Although it's too soon to tell whether xylitol toothpaste can significantly cut your risk of cavities, it's possible that xylitol products may be of some benefit when used in conjunction with standard measures to prevent cavities.

For optimal dental health, the National Institutes of Health suggest brushing your teeth every day with a fluoride toothpaste, cleaning between your teeth every day with dental floss or another type of between-the-teeth cleaner, limiting your consumption of sugary foods, avoiding tobacco use and smoking, and seeing your dentist or oral health professional on a regular basis.

There's also preliminary evidence that several foods may help protect against cavities. For instance, some research indicates that black tea and oolong tea can each help prevent tooth decay. And in a research review, scientists note that cranberry may help fight tooth decay by preventing bacteria from sticking to teeth.

Frequently Asked Questions

  • How do I know if my toothpaste has xylitol?

    Many toothpaste brands are starting to clearly list xylitol on their product labels, especially those that claim to be fluoride-free. Other products aren't so obvious. Xylitol may go by other names, such as wood sugar, birch sugar, and birch bark extract. Some products simply list "sugar alcohol" under inactive ingredients.

  • Can xylitol cause cavities?

    Unlike other sugars, xylitol does not promote tooth decay and should not cause cavities. That said, it is unclear whether xylitol toothpaste is any more effective than standard fluoride toothpaste for preventing cavities.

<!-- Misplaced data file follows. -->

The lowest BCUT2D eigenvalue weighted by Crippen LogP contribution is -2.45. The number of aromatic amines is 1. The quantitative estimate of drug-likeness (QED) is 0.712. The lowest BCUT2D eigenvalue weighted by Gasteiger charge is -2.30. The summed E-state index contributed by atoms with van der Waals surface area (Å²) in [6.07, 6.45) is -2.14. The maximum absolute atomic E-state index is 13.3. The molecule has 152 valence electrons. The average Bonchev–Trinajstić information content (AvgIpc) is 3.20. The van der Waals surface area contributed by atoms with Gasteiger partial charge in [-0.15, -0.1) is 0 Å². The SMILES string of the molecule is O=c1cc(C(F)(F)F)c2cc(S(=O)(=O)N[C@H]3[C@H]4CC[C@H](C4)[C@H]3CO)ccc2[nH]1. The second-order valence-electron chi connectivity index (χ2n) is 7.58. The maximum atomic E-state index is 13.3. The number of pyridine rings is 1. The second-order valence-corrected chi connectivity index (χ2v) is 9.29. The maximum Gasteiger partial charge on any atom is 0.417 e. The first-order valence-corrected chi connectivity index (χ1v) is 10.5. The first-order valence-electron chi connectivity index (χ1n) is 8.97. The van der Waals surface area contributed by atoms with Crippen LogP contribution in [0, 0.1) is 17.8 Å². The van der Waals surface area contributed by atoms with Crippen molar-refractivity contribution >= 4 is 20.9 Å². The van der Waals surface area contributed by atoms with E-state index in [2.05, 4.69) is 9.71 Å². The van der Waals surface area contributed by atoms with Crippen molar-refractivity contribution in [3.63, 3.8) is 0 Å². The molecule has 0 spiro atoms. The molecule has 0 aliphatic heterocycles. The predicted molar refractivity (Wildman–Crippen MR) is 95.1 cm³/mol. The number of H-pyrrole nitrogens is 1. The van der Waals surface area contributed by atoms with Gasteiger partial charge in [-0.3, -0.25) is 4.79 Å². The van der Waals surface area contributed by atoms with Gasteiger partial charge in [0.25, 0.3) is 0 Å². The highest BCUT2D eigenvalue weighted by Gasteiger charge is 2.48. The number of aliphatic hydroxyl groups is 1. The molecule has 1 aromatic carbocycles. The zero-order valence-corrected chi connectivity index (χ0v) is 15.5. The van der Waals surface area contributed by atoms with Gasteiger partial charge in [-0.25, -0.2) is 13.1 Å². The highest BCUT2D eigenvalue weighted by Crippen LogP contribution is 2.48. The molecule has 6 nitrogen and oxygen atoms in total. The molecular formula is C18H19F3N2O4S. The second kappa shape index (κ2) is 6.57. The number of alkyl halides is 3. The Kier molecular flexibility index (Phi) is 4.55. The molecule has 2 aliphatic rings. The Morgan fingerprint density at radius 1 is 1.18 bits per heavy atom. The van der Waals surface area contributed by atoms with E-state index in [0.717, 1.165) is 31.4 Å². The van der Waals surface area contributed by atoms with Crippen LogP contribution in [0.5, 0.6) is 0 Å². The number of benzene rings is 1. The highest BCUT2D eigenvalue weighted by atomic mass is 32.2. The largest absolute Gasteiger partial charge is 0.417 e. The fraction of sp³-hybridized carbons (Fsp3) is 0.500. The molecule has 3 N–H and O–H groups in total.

• What are some popular xylitol toothpaste brands?

    Popular toothpaste brands that contain xylitol include Epic Fluoride-Free Toothpaste, Spry All Natural Kids Fluoride-Free Tooth Gel with Xylitol, Now Solutions Xyliwhite Toothpaste Gel, and Tom's of Maine Fluoride-free Antiplaque & Whitening Natural Toothpaste.

9 Sources
Verywell Health uses only high-quality sources, including peer-reviewed studies, to support the facts within our articles. Read our editorial process to learn more about how we fact-check and keep our content accurate, reliable, and trustworthy.
  1. Riley P, Moore D, Ahmed F, Sharif MO, Worthington HV. Xylitol-containing products for preventing dental caries in children and adultsCochrane Database Syst Rev. 2015;(3):CD010743. doi:10.1002/14651858.CD010743.pub2

  2. Chi DL, Tut O, Milgrom P. Cluster-randomized xylitol toothpaste trial for early childhood caries preventionJ Dent Child (Chic). 2014;Jan-Apr;81(1):27-32.

  3. Evans A, Leishman SJ, Walsh LJ, Seow WK. Inhibitory effects of children's toothpastes on Streptococcus mutans, Streptococcus sanguinis and Lactobacillus acidophilusEur Arch Paediatr Dent. 2015;16(2):219-26.

  4. FDA. CFR- Code of federal regulations Title 21.

  5. FDA. Xylitol and dogs, a deadly combination.

  6. NIH. Fluoride and dental health.

  7. Goenka P, Sarawgi A, Karun V, Nigam AG, Dutta S, Marwah N. Camellia sinensis (Tea): Implications and role in preventing dental decayPharmacogn Rev. 2013;7(14):152–156. doi:10.4103/0973-7847.120515

  8. Philip N, Walsh LJ. Cranberry Polyphenols: Natural weapons against dental cariesDent J (Basel). 2019;7(1):20. doi:10.3390/dj7010020

  9. FDA. Paws off! Xylitol is toxic to dogs.

By Cathy Wong
Cathy Wong is a nutritionist and wellness expert. Her work is regularly featured in media such as First For Women, Woman's World, and Natural Health.